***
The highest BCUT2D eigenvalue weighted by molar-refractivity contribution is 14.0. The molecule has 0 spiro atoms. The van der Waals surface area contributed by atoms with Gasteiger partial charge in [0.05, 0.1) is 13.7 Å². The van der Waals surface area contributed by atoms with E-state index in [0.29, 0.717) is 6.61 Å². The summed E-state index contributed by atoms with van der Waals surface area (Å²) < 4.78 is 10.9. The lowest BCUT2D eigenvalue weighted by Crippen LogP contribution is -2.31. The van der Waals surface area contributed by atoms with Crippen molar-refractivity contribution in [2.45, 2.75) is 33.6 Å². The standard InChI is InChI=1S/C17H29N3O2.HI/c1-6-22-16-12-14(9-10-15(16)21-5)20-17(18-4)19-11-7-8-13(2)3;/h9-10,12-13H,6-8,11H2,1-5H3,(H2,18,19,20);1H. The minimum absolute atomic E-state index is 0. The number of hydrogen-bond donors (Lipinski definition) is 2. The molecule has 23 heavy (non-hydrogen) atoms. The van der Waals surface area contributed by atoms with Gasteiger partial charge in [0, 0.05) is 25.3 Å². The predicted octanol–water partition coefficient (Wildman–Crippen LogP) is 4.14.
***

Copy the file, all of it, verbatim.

The highest BCUT2D eigenvalue weighted by molar-refractivity contribution is 14.0. The molecule has 0 spiro atoms. The van der Waals surface area contributed by atoms with Gasteiger partial charge in [0.05, 0.1) is 13.7 Å². The van der Waals surface area contributed by atoms with E-state index in [0.29, 0.717) is 6.61 Å². The summed E-state index contributed by atoms with van der Waals surface area (Å²) < 4.78 is 10.9. The lowest BCUT2D eigenvalue weighted by Crippen LogP contribution is -2.31. The van der Waals surface area contributed by atoms with Crippen molar-refractivity contribution in [2.45, 2.75) is 33.6 Å². The standard InChI is InChI=1S/C17H29N3O2.HI/c1-6-22-16-12-14(9-10-15(16)21-5)20-17(18-4)19-11-7-8-13(2)3;/h9-10,12-13H,6-8,11H2,1-5H3,(H2,18,19,20);1H. The minimum absolute atomic E-state index is 0. The number of hydrogen-bond donors (Lipinski definition) is 2. The molecule has 23 heavy (non-hydrogen) atoms. The van der Waals surface area contributed by atoms with Gasteiger partial charge in [0, 0.05) is 25.3 Å². The predicted octanol–water partition coefficient (Wildman–Crippen LogP) is 4.14.